Roberts’s prose is oblique, meaning is not immediately transparent, it has to be teased out by the reader. By the end, though, the process does become less opaque. The intercutting between “Bevan”’s reminiscences and his interlocutors is an important part of this. It highlights and comments on his tale, allows Roberts to ask the questions the reader might – and answer them. He tells his story in five “sessions” named Anuloma, Abhassara, Brahmacariya, Aranyaka and Upanishad respectively. These titles are not from Irish mythology but relate to Hindu customs and tales.

The Gráinne ‘Bevan’ remembers has aspects of a goddess, or an everywoman, and she has the gift of prophecy. “Right down through history religion had backed the state. She said the end result of money sticks” – some man had invented these centuries ago and things had gone downhill from then on – “was three World Wars. Two down and one to go. She said she wanted something to survive, But not a God. Or it would all start again.”

Some time after their relationship ends she lands a job as a TV presenter on Channel Five (a fifth UK TV channel was fictitious in 1985) and becomes famous. As part of a project she is working on she asks the advertising firm Bevan works for to devise a campaign for her, knowing he will have the idea she wants. The ramifications of her programme cause the authorities some problems and this is the ultimate reason for Bevan’s questioning. It is only at this point that aspects of SF creep in to the novel. In common with most of Roberts’s œuvre the whole, however, has an unsettling effect, always teetering on the borderline of the fantastic, as if Gráinne might have been a figment of ‘Bevan’’s imagination.

For Roberts completists this is a must though those unfamiliar with his work might be best to start with earlier novels.

Pedant’s corner:- I note “mike” as the abbreviation for microphone. Hurrah!
Otherwise; woffle (waffle,) Guy Fawkes’ night (I believe it’s just Guy Fawkes night; if it had an apostrophe it would have to be Guy Fawkes’s night,) staunched (stanched,) “an old tobacconists” (tobacconist’s,) “his Dad had given for his twenty-first” (had given him?) Fitzsimmons’ (Fitzsimmons’s,) Éirann (more usually Éireann,) verandah (I prefer veranda.) “He left the door stood open” (standing open,) “a line of men in saffron robes plod east” (a line plods.)

Irish Encounters by Keith Roberts

A short travel. Kerosina Books, 1988, 80 p.

Irish Encounters cover

This is an account, initially written for his friends, of a trip Roberts took to Ireland but which he later used as background for his BSFA Award winning novel Gráinne.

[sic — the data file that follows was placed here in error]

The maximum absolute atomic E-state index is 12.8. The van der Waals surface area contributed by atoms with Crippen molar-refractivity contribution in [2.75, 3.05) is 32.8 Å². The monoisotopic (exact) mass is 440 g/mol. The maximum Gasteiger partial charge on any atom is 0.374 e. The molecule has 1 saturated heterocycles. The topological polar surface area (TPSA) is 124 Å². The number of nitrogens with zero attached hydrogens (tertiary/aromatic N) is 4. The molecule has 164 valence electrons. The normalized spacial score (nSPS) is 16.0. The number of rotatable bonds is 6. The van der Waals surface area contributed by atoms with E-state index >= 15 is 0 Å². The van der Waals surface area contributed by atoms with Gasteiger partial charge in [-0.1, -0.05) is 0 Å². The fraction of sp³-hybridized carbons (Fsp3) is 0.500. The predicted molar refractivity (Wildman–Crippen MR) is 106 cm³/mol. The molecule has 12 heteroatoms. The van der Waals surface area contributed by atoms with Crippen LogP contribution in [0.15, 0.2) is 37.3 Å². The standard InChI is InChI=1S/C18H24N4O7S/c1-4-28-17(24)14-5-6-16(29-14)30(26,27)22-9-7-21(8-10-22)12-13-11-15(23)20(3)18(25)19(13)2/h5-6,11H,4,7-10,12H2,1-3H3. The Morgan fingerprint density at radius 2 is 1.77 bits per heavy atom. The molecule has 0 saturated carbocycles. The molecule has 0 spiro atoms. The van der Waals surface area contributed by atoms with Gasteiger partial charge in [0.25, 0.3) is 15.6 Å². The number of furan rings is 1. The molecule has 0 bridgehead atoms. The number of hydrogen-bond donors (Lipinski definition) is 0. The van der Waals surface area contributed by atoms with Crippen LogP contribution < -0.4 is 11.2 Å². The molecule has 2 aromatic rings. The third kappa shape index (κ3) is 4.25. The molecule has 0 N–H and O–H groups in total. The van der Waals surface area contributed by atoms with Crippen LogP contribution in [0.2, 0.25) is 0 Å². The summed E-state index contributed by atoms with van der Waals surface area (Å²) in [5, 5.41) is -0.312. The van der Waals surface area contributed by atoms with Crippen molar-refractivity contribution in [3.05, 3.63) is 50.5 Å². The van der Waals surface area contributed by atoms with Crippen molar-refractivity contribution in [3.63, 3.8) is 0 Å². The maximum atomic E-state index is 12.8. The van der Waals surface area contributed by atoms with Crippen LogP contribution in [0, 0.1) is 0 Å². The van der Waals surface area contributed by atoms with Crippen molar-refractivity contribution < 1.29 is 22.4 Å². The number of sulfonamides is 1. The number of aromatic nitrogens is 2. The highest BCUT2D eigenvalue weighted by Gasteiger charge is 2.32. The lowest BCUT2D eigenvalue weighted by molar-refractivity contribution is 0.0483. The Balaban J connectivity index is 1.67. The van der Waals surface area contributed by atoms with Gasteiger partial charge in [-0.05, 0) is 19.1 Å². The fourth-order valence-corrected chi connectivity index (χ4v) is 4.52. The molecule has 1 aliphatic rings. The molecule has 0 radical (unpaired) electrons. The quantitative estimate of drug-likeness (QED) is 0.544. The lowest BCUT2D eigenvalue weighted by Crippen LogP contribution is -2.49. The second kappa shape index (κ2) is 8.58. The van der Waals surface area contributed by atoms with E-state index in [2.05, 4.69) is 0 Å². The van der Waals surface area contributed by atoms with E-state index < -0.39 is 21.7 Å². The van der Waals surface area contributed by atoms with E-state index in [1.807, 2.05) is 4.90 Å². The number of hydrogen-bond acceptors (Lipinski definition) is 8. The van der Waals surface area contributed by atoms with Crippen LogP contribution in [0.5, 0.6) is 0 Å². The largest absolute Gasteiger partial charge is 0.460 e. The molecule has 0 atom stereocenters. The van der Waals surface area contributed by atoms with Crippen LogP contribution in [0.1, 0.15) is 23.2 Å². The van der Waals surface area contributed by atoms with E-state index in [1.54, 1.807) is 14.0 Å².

It was Roberts’s first time flying and he was nervous but was equally astonished at the quickness of the flight. His trip came before the Celtic Tiger days and Roberts contrasts Ireland – mostly favourably – with the England he had travelled from but does note encounters with beggars. The politeness and hospitality he met with were initially strange to him and he describes navigating Dublin’s streets in a hired car as a daunting task. On only one occasion did he encounter a lack of consideration, when a man in a pub questioned him about the North.

His comparison of real Irish pubs to those in England is very favourable, “smarter and cleaner, and the service leaves us standing.” The addendum, “Try asking for tea in your local English boozer; then count the number of times you bounce before you land in the street,” is perhaps no longer so true. Even so he says about English attitudes to Ireland, “bigotry is time saving; you can form opinions without troubling to get the facts.” It was the ancient monuments he was mainly there to visit though (Tara of the Kings etc.)

One of the things that struck me most about this account was that almost without exception every female (women and girls) Roberts mentions is described as either pretty or beautiful; he even goes so far as to apologise in his head and in print to the author of Molly Malone for assuming he had described Dublin’s girls as “so pretty” merely for the rhyme. Roberts also has a fascination for describing their eyes.

At his trip’s end he had a curious sensation that, “I was led, conducted, given as much at any one time as I could handle. Shown carefully what someone, or some thing, wished me to see,” and conceived “a debt to Eirann, and its tutelary deity”, a debt which became Gráinne.